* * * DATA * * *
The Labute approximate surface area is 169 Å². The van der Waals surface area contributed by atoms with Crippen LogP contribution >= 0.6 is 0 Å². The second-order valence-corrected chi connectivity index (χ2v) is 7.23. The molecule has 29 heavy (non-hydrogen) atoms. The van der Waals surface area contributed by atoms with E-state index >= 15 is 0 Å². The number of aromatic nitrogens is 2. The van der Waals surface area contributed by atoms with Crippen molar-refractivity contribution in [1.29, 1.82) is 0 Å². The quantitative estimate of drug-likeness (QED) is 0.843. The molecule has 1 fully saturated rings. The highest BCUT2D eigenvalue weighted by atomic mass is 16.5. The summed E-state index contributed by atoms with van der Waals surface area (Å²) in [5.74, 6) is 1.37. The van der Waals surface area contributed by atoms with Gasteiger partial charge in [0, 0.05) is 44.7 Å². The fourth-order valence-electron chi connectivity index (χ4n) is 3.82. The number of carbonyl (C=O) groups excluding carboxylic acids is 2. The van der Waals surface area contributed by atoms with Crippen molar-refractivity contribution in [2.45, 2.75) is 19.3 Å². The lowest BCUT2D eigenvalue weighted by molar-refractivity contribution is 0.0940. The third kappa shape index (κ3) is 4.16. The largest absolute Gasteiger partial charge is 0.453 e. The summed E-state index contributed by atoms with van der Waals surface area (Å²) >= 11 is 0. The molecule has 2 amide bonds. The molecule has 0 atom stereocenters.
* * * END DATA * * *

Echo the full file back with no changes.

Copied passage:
The Labute approximate surface area is 169 Å². The van der Waals surface area contributed by atoms with Crippen LogP contribution >= 0.6 is 0 Å². The second-order valence-corrected chi connectivity index (χ2v) is 7.23. The molecule has 29 heavy (non-hydrogen) atoms. The van der Waals surface area contributed by atoms with E-state index >= 15 is 0 Å². The number of aromatic nitrogens is 2. The van der Waals surface area contributed by atoms with Crippen molar-refractivity contribution in [1.29, 1.82) is 0 Å². The quantitative estimate of drug-likeness (QED) is 0.843. The molecule has 1 fully saturated rings. The highest BCUT2D eigenvalue weighted by atomic mass is 16.5. The summed E-state index contributed by atoms with van der Waals surface area (Å²) in [5.74, 6) is 1.37. The van der Waals surface area contributed by atoms with Gasteiger partial charge in [0, 0.05) is 44.7 Å². The fourth-order valence-electron chi connectivity index (χ4n) is 3.82. The number of carbonyl (C=O) groups excluding carboxylic acids is 2. The van der Waals surface area contributed by atoms with Crippen molar-refractivity contribution in [2.45, 2.75) is 19.3 Å². The lowest BCUT2D eigenvalue weighted by molar-refractivity contribution is 0.0940. The third kappa shape index (κ3) is 4.16. The largest absolute Gasteiger partial charge is 0.453 e. The summed E-state index contributed by atoms with van der Waals surface area (Å²) >= 11 is 0. The molecule has 2 amide bonds. The molecule has 0 atom stereocenters.